From the When Life Gives You Lemons… Series
Part 3: When Life Gives You Lemons … Take Care of Your Lemon Tree
or How to Care for Your Potted Lemon Tree
Now that you have successfully chosen and installed your beautiful new lemon tree it is important to treat it kindly to get it to produce to its best. Here is what you do:
All citrus do best with infrequent, deep waterings as opposed to more frequent but shallow waterings. A good rule of thumb is to stick your finger in to the soil up to your second knuckle. If your finger feels dry it is time to water well. If it is still moist then leave it another day or two. Another tip: If the leaves start to wilt but perk up after watering then you left it too long between drinks. If the leaves are yellowing and curling and don’t improve after watering then you are over-watering.
I have mine on a drip irrigation system which, frankly, is not ideal as it tends towards the more-frequent-less-deep method of watering which does not make lemons happy. Still, although I am a keen urban gardener I admit to being a lazy urban gardener and we all have to make compromises in places. This is where I make mine. It still seems to work ok.
2. Fertilizing and Pruning
Lemon trees tend to be heavy feeders and do best with monthly applications of fertilizer during the growing season. I like this organic brand, E.B. Stone Citrus and Fruit Tree Food. Look for a NPK formulation with twice as much nitrogen as phosphorus and potassium. This one is 7-3-3 and is just right.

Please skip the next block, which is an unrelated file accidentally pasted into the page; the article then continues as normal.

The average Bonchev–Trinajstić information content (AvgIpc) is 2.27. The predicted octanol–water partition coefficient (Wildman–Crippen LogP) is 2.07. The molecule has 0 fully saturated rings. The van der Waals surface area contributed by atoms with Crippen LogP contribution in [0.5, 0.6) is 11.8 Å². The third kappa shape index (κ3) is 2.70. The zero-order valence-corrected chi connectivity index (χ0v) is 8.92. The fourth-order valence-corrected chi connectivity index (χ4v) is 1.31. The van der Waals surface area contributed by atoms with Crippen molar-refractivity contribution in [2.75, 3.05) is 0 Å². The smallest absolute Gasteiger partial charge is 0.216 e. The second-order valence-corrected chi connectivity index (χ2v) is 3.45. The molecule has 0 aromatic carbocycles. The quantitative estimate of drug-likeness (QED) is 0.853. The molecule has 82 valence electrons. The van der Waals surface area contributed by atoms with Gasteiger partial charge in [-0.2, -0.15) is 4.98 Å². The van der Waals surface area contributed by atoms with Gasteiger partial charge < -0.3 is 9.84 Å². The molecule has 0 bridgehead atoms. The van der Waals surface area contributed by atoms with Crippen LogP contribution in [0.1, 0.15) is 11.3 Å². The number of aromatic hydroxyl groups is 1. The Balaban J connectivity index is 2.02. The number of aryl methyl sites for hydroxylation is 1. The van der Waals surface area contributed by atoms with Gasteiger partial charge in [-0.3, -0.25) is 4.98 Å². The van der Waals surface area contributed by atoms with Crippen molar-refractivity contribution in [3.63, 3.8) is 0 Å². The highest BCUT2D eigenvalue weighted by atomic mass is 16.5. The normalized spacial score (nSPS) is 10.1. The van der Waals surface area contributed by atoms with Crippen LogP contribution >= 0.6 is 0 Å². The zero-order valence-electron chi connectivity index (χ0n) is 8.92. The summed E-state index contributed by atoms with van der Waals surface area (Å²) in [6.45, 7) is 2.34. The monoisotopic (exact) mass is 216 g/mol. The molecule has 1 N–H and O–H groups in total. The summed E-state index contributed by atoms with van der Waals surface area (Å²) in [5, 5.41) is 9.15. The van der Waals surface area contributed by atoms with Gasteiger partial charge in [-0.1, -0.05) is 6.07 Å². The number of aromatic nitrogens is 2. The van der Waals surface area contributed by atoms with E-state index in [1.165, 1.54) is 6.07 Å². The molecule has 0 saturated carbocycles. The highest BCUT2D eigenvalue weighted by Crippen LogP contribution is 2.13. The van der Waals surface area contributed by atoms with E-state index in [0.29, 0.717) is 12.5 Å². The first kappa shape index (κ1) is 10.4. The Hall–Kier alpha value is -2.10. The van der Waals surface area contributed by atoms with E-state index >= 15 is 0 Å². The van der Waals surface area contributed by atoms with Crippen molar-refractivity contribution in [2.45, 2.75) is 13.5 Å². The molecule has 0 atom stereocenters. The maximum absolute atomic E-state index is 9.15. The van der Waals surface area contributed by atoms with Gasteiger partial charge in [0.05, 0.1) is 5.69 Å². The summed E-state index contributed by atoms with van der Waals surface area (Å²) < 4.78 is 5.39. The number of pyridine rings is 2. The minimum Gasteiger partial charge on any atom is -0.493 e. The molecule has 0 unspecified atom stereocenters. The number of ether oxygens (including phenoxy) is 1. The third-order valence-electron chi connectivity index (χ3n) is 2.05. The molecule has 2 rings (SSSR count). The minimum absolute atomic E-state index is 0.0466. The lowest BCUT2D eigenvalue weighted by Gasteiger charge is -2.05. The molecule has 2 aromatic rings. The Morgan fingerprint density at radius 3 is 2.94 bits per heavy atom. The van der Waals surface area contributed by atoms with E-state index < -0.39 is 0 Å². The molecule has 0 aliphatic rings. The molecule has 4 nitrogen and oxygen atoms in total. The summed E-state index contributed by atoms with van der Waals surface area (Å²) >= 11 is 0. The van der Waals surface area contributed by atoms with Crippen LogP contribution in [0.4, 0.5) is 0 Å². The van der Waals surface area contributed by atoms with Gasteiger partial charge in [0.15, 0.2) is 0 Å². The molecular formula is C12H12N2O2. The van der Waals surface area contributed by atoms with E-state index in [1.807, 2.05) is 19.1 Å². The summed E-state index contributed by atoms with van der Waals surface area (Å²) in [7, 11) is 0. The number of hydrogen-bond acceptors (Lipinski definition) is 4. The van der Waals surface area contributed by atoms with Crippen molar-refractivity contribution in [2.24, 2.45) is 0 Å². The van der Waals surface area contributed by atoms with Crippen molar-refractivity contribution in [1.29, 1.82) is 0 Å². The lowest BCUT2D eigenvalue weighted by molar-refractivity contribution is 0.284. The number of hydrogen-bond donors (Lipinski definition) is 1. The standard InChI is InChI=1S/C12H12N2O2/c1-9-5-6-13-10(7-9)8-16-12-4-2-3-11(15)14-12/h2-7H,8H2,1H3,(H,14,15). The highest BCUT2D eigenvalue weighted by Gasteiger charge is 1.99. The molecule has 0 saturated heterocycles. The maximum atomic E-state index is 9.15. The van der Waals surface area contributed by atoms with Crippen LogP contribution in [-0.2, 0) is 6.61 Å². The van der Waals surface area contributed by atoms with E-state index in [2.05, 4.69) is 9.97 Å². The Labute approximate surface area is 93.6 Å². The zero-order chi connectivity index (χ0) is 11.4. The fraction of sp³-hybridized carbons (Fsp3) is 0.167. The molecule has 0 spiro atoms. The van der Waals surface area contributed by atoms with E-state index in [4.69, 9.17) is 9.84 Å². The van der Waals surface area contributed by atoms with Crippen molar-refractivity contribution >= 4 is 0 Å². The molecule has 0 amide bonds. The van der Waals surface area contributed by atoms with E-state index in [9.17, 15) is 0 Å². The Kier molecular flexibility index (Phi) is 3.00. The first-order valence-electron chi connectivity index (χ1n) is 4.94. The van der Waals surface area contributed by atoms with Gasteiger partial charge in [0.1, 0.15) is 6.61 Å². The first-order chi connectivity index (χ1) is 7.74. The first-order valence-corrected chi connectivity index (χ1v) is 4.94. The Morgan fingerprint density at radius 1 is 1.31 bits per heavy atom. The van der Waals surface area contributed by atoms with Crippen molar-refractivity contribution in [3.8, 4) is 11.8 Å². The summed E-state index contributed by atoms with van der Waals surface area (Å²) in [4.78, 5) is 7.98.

I toss a handful around the base of my fruit trees when I remember, so probably not as regularly as is recommended. It is important to water the fertilizer in well after application.
Most lemon trees you buy will have been grafted on to some other kind of root stock and you may find shoots starting to grow from below the graft join. These shoots should be removed immediately as they will not grow true to the variety you bought and just suck energy away from the plant.
Pruning should only be done to maintain shape and balance in the early spring. Look to remove any crossing or rubbing branches as these can lead to wounds and infections.
My lemon tree tends to get aphids. These little insects suck the sap from the leaves causing them to twist and deform. If left untreated they can cause leaf drop and finally limb death (yikes!). Best to tackle aphids early on. You can use a commercial insecticidal soap for a serious infestation but for smaller problems I find a quick blast of water from the hose will knock them right off. Alternatively, I might try a simple soap spray of 2tsp liquid dish soap in a gallon of water and a small slug of vegetable oil. Spray all over the leaves paying particular attention to the undersides to get them all. The dishsoap and oil suffocates the little beasts so be liberal in your application.
4. Winter Care
As previously described, I bring my citrus inside for the winter. I normally think about moving them in when the night time temps consistently get to about 40*F. They will certainly suffer, maybe even die, if caught in a frost so I move them in proactively. I find my citrus are happiest in an unheated storeroom off the garage with a South West aspect. In fact, they are so happy here they bloom all winter instead of sleeping. I try to make the most of the early lemon friskiness by hand pollinating the blossoms myself, blogged about here.
Do you grow citrus in non-citrus friendly areas? How do you protect them from the damaging frosts? I’ve head in more milder climates people will wrap them in Christmas fairy lights to ward off the cold. I bet that looks pretty too. Any other ideas and solutions?
NEXT UP: When Life Gives You Lemons … Move it Inside